Through the Taika Reform Edicts of 645 AD, Japanese intensified the adoption of Chinese cultural practices, and reorganized the government in accordance with the Chinese administrative structure. This paved the way for the dominance of Confucian philosophy in Japan, until the 19th century.
The Nara period of the 8th century marked the first strong Japanese state, centered around an imperial court, in the city of Heijo-kyo (now Nara). The imperial court later moved to Nagaoka, and later Heian-kyo (now Kyoto), starting a "golden age" of classical Japanese culture called the Heian period, which lasted for nearly four centuries, and was characterized by the regency regime of the Fujiwara clan.
Japan's medieval era was characterized by the emergence of a ruling class of warriors, called samurai. In the year 1185, general Minamoto no Yoritomo was the first to break the tradition of ruling alongside the emperor in Kyoto, holding power in distant Kamakura, just south of present-day Yokohama. After Yoritomo's death, another warrior clan, the Hojo, came to rule as regents for the shoguns. The shogunate managed to repel a Mongol invasion from Mongol-occupied Korea, in 1274 and 1281. While this Kamakura shogunate was somewhat stable, its successor Muromachi shogunate was a much weaker sovereignty, and Japan soon fell into warring factions, and suffered through what became known as the "Ear of the Warring States" or Sengoku Jidai.
During the 16th century, traders and missionaries from Portugal reached Japan for the first time, initiating the "Nanban" ("southern barbarian") period of active commercial and cultural exchange between Japan and the West (and even China). Around the same time, Oda Nobunaga, Toyotomi Hideyoshi, and Tokugawa Ieyasu established increasingly strong control over the warring states of Japan. Toyotomi was the first since the late 15th century to reunify the country, and following his death, Tokugawa seized power by defeating his enemies at the Battle of Sekigahara in 1600, moving the capital to Edo (now Tokyo) and starting the Tokugawa shogunate.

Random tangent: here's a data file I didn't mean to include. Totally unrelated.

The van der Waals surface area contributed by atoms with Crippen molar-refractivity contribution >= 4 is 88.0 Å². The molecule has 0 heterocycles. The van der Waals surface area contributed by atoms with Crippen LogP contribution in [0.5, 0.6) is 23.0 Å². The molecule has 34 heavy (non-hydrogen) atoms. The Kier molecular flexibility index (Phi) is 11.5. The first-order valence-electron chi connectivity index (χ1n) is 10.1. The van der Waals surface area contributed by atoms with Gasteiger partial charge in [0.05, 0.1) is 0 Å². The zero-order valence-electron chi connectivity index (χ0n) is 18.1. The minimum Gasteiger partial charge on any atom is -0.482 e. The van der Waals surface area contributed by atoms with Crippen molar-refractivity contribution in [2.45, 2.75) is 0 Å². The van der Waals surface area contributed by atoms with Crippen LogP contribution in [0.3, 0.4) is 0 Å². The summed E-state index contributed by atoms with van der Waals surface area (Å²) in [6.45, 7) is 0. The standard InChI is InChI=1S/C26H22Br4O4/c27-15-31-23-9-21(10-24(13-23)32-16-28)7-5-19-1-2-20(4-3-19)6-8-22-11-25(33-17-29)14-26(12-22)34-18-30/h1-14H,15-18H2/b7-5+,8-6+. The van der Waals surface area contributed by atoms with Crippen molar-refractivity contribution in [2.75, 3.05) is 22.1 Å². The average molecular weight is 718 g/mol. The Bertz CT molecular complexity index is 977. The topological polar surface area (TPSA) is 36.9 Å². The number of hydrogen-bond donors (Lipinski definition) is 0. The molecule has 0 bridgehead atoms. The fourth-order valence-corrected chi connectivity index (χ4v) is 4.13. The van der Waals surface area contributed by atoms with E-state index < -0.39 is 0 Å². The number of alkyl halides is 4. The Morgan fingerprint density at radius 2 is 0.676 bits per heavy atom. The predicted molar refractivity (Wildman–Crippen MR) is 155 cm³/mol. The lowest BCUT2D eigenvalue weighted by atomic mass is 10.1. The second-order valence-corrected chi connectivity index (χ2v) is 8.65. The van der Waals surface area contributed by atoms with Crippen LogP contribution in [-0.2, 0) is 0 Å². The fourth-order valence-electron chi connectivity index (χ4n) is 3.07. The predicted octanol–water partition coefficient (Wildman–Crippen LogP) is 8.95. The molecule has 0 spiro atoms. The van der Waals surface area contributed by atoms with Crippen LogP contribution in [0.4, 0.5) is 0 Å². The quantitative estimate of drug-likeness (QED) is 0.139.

The Tokugawa shogunate, suspicious of the influence of Catholic missionaries, barred all relations with Europeans, except for severely-restricted contacts with Dutch merchants at the artificial island of Dejima. They also became more conscious of trade with China, especially after the Manchu conquered China and established the Manchu Qing Dynasty. The Manchus subjugated Korea in 1637, and the Japanese feared an invasion. Thus, the country became more isolated than ever before. This period of isolation lasted for two and a half centuries, a time of tenuous political unity known as the Edo period, considered to be the height of Japan's medieval culture.
In 1854, U.S. Commodore Matthew Perry forced the opening of Japan to the West with the Convention of Kanagawa. The perceived weakness of the shogunate led many samurai to revolt, leading to the Boshin War of 1867 to 1868. Subsequently, the shogunate resigned, and the Meiji Restoration returned the emperor to power. Japan adopted numerous Western institutions during the Meiji period, including a modern government, legal system, and military. These reforms helped transform the Empire of Japan into a world power, defeating China in the Sino-Japanese War and Russia in the Russo-Japanese War. By 1910, Japan controlled Korea, Taiwan, and the southern half of Sakhalin.
The early 20th century saw a brief period of "Taisho democracy" overshadowed by the rise of Japanese expansionism. World War I permitted Japan, which fought on the side of the victorious Allies, to expand its influence in Asia, and its territorial holdings in the Pacific. In 1936, however, Japan signed the Anti-Comintern Pact, joining with Germany and Italy to form the Axis alliance. During this period, Japan encroached upon China, occupying Manchuria in 1931 and invading China proper in 1937, starting the second Sino-Japanese War, which lasted until the end of World War II. In 1941, Japan attacked the United States naval base in Pearl Harbor as well as British and Dutch colonies in Southeast Asia, bringing itself and the United States into World War II. After a long campaign in the Pacific Ocean, Japan lost its initial territorial gains, and American forces moved into range to begin strategic bombing of Tokyo, Osaka, and other major cities, as well as the atomic bombings of Hiroshima and Nagasaki. The Japanese eventually agreed to an unconditional surrender to the Allies on August 15, 1945 (V-J Day), provided they could keep their emperor.